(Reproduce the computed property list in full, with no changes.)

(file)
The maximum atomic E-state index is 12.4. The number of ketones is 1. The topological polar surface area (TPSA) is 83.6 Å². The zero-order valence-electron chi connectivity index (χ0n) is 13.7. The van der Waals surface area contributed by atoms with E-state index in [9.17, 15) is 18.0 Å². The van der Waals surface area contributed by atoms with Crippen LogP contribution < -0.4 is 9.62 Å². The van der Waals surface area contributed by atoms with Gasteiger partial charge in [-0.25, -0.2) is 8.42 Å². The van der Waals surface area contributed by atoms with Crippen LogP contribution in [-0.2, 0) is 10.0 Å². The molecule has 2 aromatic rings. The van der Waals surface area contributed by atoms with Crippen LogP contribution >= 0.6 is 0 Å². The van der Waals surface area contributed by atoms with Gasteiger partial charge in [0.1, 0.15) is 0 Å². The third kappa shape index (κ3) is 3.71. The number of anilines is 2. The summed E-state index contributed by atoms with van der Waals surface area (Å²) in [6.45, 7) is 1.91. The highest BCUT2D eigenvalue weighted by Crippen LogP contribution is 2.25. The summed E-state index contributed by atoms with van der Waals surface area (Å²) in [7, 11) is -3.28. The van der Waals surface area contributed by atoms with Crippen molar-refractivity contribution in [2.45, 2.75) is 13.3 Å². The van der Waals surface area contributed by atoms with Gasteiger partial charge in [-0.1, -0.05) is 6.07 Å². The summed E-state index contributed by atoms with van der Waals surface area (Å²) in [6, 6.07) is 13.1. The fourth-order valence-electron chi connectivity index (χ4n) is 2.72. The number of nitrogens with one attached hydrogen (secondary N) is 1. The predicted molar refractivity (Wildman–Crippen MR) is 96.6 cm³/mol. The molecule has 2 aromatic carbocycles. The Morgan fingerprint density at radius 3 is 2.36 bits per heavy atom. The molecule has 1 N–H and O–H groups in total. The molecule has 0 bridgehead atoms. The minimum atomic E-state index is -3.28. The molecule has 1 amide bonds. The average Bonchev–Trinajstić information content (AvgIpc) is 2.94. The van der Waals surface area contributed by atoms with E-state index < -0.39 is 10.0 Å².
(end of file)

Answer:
The maximum atomic E-state index is 12.4. The number of ketones is 1. The topological polar surface area (TPSA) is 83.6 Å². The zero-order valence-electron chi connectivity index (χ0n) is 13.7. The van der Waals surface area contributed by atoms with E-state index in [9.17, 15) is 18.0 Å². The van der Waals surface area contributed by atoms with Crippen LogP contribution < -0.4 is 9.62 Å². The van der Waals surface area contributed by atoms with Gasteiger partial charge in [-0.25, -0.2) is 8.42 Å². The van der Waals surface area contributed by atoms with Crippen LogP contribution in [-0.2, 0) is 10.0 Å². The molecule has 2 aromatic rings. The van der Waals surface area contributed by atoms with Crippen LogP contribution >= 0.6 is 0 Å². The van der Waals surface area contributed by atoms with Gasteiger partial charge in [0.1, 0.15) is 0 Å². The third kappa shape index (κ3) is 3.71. The number of anilines is 2. The summed E-state index contributed by atoms with van der Waals surface area (Å²) in [6.45, 7) is 1.91. The highest BCUT2D eigenvalue weighted by Crippen LogP contribution is 2.25. The summed E-state index contributed by atoms with van der Waals surface area (Å²) in [7, 11) is -3.28. The van der Waals surface area contributed by atoms with Crippen molar-refractivity contribution in [2.45, 2.75) is 13.3 Å². The van der Waals surface area contributed by atoms with Gasteiger partial charge in [-0.1, -0.05) is 6.07 Å². The summed E-state index contributed by atoms with van der Waals surface area (Å²) in [6, 6.07) is 13.1. The fourth-order valence-electron chi connectivity index (χ4n) is 2.72. The number of nitrogens with one attached hydrogen (secondary N) is 1. The predicted molar refractivity (Wildman–Crippen MR) is 96.6 cm³/mol. The molecule has 2 aromatic carbocycles. The Morgan fingerprint density at radius 3 is 2.36 bits per heavy atom. The molecule has 1 N–H and O–H groups in total. The molecule has 0 bridgehead atoms. The minimum atomic E-state index is -3.28. The molecule has 1 amide bonds. The average Bonchev–Trinajstić information content (AvgIpc) is 2.94. The van der Waals surface area contributed by atoms with E-state index < -0.39 is 10.0 Å².